Missouri university will let applicants ‘superscore’ by combining their best ACT scores

Ever wish you could have mixed and match your best college admission test scores from different exam dates?

A Missouri university says it will adopt the practice next year.

In an effort to boost the number of students eligible for academic scholarships, Missouri Western State University announced this week that it will allow incoming freshmen next year to “superscore” their ACT scores.

Typically, students who take the ACT — a standardized college admissions test with math, science, English and reading sections — receive a composite score, a compilation of the results from the individual sections for a single exam.

“Superscoring” allows students who have taken the ACT more than once to submit their best scores from each of the ACT’s four sections, even if the results weren’t achieved on the same testing date.

More than 200 schools nationwide allow students to superscore for the SAT, ACT or both, according to The Princeton Review.

“Missouri Western will determine the student’s composite score using the highest section scores, such as English and math from September and reading and science from February,” a press release stated this week.

The new model applies to freshmen starting undergraduate classes in the fall of 2018.

School administrators say they hope the new admissions model will allow more students to qualify for sliding-scale academic scholarships based on a student’s high school GPA and ACT results at a time when the cost of education is an issue that college students and higher education officials are grappling with.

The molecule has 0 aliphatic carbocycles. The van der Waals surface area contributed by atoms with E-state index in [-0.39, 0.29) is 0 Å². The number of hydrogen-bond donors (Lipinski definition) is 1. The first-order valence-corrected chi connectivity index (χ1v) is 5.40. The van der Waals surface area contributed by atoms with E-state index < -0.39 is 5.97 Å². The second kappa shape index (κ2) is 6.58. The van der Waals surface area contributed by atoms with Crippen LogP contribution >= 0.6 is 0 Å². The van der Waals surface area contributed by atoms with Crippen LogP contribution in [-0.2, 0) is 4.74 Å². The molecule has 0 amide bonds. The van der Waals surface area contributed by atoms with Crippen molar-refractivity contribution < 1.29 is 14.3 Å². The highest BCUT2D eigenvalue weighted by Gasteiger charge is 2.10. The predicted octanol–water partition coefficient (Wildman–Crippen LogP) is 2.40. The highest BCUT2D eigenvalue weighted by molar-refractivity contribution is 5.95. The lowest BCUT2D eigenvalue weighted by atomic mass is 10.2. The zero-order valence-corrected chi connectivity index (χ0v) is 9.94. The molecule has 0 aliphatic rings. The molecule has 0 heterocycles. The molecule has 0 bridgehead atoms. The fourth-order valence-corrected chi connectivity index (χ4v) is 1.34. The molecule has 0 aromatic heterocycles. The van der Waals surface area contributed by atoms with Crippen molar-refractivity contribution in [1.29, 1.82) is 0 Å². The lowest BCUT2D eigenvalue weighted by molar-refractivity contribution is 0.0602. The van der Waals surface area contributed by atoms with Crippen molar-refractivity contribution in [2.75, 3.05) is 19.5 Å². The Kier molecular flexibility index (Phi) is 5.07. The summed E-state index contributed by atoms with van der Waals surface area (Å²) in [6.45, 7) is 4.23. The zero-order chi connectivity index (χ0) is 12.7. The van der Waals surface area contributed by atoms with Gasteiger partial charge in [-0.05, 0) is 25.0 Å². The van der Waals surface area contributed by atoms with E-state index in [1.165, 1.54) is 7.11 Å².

“We’re always looking for a way to make Missouri Western affordable,” said Paul Orscheln, the associate vice president for enrollment management and student retention at Missouri Western. “By superscoring the ACT this could allow more students to regain full admission to the institution.”

The decision to use a “superscore” admissions method was made this fall, though college administrators had discussed the shift prior, Orscheln said.

School officials were motivated by data that showed that last year more students would have obtained the 21 ACT score needed to be eligible for admission, and at least 70 freshmen would have received a higher level scholarship if they could have submitted their strongest subscores from the ACT, he said.

Already, the university uses a student’s best ACT math and reading subscores to place college freshmen in classes.

“We want to recognize their achievement and recognize their potential for being successful here,” Orscheln said. “(The ACT) is a big stressor for high school students and their parents. I firmly believe if they are going to take the test multiple times and spend the money to do so, they should get the full benefit.”

While some of the area’s largest universities such as the University of Missouri, the University of Missouri-Columbia and the University of Kansas do not accept superscores, the option has become more common.

Missouri schools such as Washington University in St. Louis and Northwest Missouri State University have opted to include the practice in their admissions process.

Education experts say there are benefits for universities, too — schools can use superscores methods to boost rankings for average ACT scores of admitted students.

Does it help universities become more competitive as more schools adopt the practice?

“I guess whether there is a market advantage remains to be seen,” Orscheln said. “But I do think you are going to see this become more and more popular. The bottom line is it helps students.”